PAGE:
Week commencing 13 October, 2014

Our guest blog reviewer of the week is Emma Hardy, primary school teacher and union activist @emmaannhardy

The Hunt for a teacher’s oath
by @Surreal_Anarchy

On Sunday morning teachers reacted to Shadow Education Secretary Tristram Hunt’s proposal for a teacher oath (see page 4). Posts on social media ranged from horror, disbelief, anger and a few voices questioning if it could be made to work. Some saw an opportunity for satire — one of my favourite oaths was to “swear to develop an iron bladder and never finish a cup of tea”. In this satirical blog, Martin Robinson highlights the tasks, worries, ridiculous workload and stresses teachers face as he invites fellow professionals to place “right hand on the school development plan and swear in the following way…”

The dangers of differentiation…and what to do about them
by @atharby

With Lord Nash arguing that teachers should use standardised plans (not differentiated to suit our classes) as a reaction to funding cuts and increased workload, it raises the question about why there is growing consensus against differentiation? I have questioned whether I have differentiated too much and who has it helped, something unheard of only a couple of years ago. Controversially, as pointed out by blogger and tweeter Tait Coles, despite the universal condemnation of standardised plans, many teachers will be downloading the same lesson plans from websites this week. Andy Tharby highlights the “differentiation dilemma”, arguing that “differentiation should be informed not by assumptions of need, but by a leap of faith. This is the place we imagine the students can get to in the future, however hard this might be for them.”

Playing politics with pupil premium
by @Jack_Marwood

In another highly detailed and well-argued blog Jack Marwood looks at the way that Ofsted has taken the pupil premium policy and “made an absolute mess of it”. His condemnation of the award holds no punches as he identifies the fact that: “£4,350,000 [is] given away to schools which have to do absolutely nothing whatsoever to be in with a shout.” The anger is tangible and makes it a must read.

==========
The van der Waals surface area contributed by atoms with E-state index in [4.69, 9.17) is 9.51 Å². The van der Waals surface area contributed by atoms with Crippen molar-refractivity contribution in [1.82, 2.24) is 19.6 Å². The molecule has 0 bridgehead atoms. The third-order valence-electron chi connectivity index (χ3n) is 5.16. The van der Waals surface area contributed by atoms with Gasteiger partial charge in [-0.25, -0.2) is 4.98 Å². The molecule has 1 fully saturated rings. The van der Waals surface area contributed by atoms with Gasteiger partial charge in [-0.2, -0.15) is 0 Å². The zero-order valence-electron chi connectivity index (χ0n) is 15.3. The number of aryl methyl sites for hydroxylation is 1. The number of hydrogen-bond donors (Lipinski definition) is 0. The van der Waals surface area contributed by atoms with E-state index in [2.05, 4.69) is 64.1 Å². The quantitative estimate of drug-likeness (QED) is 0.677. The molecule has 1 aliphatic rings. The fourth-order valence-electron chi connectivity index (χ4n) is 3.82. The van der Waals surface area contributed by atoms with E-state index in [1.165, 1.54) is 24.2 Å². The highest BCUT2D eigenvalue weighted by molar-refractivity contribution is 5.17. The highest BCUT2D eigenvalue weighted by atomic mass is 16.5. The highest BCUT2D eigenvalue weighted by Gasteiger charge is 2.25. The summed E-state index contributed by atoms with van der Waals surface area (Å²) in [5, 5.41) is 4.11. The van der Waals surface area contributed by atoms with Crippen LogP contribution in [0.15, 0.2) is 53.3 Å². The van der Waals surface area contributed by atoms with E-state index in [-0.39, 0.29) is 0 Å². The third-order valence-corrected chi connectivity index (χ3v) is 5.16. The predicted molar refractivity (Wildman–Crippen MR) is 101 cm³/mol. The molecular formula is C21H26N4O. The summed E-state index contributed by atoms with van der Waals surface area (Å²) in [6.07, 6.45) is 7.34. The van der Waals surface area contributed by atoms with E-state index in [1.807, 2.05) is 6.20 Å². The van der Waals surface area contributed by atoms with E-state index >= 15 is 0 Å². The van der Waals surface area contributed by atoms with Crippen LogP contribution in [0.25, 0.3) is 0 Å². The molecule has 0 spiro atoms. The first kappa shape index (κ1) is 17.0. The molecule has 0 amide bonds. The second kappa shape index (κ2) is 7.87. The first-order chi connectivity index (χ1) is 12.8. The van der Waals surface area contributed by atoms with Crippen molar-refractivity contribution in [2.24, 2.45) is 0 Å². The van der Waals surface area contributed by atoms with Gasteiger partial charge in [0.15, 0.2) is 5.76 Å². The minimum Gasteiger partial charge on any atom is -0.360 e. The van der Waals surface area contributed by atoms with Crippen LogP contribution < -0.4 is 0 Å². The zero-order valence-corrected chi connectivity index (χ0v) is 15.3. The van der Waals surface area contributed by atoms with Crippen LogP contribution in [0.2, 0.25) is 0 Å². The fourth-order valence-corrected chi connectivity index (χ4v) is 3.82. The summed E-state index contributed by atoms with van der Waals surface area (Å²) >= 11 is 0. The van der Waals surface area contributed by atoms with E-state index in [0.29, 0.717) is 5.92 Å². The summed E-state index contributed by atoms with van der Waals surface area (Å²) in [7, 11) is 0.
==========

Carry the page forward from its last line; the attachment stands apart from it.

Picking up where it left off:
“Instead of a fancy dinner, and few uncritical puff pieces in the media, the money used to pay for this daft publicity stunt could be used elsemzwhere, rewarding something which someone, somewhere has actually done to help the disadvantaged in our society. Congratulations to the schools given the money. I hope they have spent it well. But the pupil premium awards are a sad indictment of politicians playing politics with people’s lives.”

What sort of person do you want teaching your child?
by @HendryMich

This passionate blog written by a supportive parent is a rallying call for teachers to be given time to collaborate and treat teachers in the same way that we are told to treat students. The obstacles teachers face in terms of workload, accountability and hierarchical systems are recognised with a plea for equality and respect. You can’t read this blog and not feel supported.

Blinded by visions
by @oldprimaryhead

As with all of Old Primary Head’s posts, this first made me giggle and then made me think. I laughed out loud when reading the introduction where he shares an embarrassing first impression made during an induction meeting! He then goes on to demolish one of the golden calfs in primary schools, the school vision statement, to offer a realistic alternative:
“To have more children passing English and maths SAT exams than the school up the road…
To not get RI [requires improvement] in the next Ofsted…
To not lose any more children because they like the trendy new school up the road…
To have a roof that does not leak…
To not get spat at the next time I walk out on to the playground
To survive!”